The Opener | Monocle

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how to live: coming attractions

Bonjour, Paris!

As all eyes turn to the French capital in advance of the Olympics, the keenest among them will also spot Monocle’s new Paris base, writes Tyler Brûlé.

By now, the Olympic flame will be well on its way to Paris, wending its way across the country in advance of the opening ceremony on 26 July. But the bigger news is that monocle was first across the finish line in the French capital. Yes, dear reader: we are expanding both our editorial and commercial footprint with a fully fledged news bureau in the heart of the city’s Marais district. By the time you read this, desks will be set up and artwork hung – and a few bottles of champagne might have been uncorked.

Over the coming weeks we’ll be sending out invitations to our little house-warming party. There’ll also be a series of launches – not only for our latest country guide, France: The Monocle Handbook, but also for our special-edition newspaper devoted to Paris. Even if you can’t come along to these events, you can buy both via For the Olympic period, Monocle Radio will be on hand with rolling coverage of all that’s happening around the Games, with a particular focus on urbanism, design and cultural initiatives.

Once the flame has been extinguished, we will likely join the rest of France somewhere on the beach. Then it’ll be time to get rolling on securing a retail space (hopefully on 1 or 2 August) to unveil a range of new projects that we have been working on for the past few months. If you have any leads on possible locations, drop me a note at Merci!L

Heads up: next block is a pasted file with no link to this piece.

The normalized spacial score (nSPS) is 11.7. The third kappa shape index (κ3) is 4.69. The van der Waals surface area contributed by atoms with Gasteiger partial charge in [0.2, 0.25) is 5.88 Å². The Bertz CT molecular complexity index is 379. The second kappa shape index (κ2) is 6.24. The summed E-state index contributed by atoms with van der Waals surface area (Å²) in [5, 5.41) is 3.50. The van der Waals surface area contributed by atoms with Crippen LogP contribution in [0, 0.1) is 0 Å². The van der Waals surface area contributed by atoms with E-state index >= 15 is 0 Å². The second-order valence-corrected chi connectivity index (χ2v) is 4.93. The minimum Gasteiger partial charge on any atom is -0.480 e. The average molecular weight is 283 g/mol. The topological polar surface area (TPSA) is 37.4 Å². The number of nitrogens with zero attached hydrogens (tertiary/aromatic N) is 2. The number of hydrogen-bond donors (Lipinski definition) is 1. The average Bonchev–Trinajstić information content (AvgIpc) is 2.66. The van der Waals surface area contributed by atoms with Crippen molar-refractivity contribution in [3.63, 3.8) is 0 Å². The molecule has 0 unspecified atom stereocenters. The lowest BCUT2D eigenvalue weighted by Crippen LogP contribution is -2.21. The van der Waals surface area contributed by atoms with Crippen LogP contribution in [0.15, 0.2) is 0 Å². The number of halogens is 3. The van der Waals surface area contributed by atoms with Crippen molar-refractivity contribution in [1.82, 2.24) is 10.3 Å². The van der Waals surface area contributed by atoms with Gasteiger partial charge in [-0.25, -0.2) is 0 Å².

Three takehomes this month

While reporting for this issue, monocle’s correspondents have brought back insights into the build-up for the Olympics, design innovations and more. Here are just three of the things you’ll learn. 

Experimenting off-the-beaten-track works – and pays.

Fashion brand Chanel has been breaking records at its recent exhibition at London’s Victoria & Albert Museum, while also hosting in-person events in unlikely locations from Manchester to Dakar. Chanel’s president of fashion, Bruno Pavlovsky, tells monocle that this has all created a special synergy around the brand.

Carthage has regained its cool.
In January 2024, Tunisia marked the opening of its largest contemporary art gallery, Selma Feriani. It’s an encouraging move that reflects the country’s cultural renaissance as an increasing number of creatives return from exile abroad following the fall of the dictatorship 13 years ago.


If you’re interested in modernism, Palm Springs is the place to be.
More than 130,000 people attended Modernism Week in Palm Springs in February, peeking into mid-century homes built for Hollywood stars by modernist greats such as John Lautner and Albert Frey. The surrounding city has also been buoyed in recent years by restorations of its hospitality hotspots, making it an attractive cultural oasis in the Californian desert.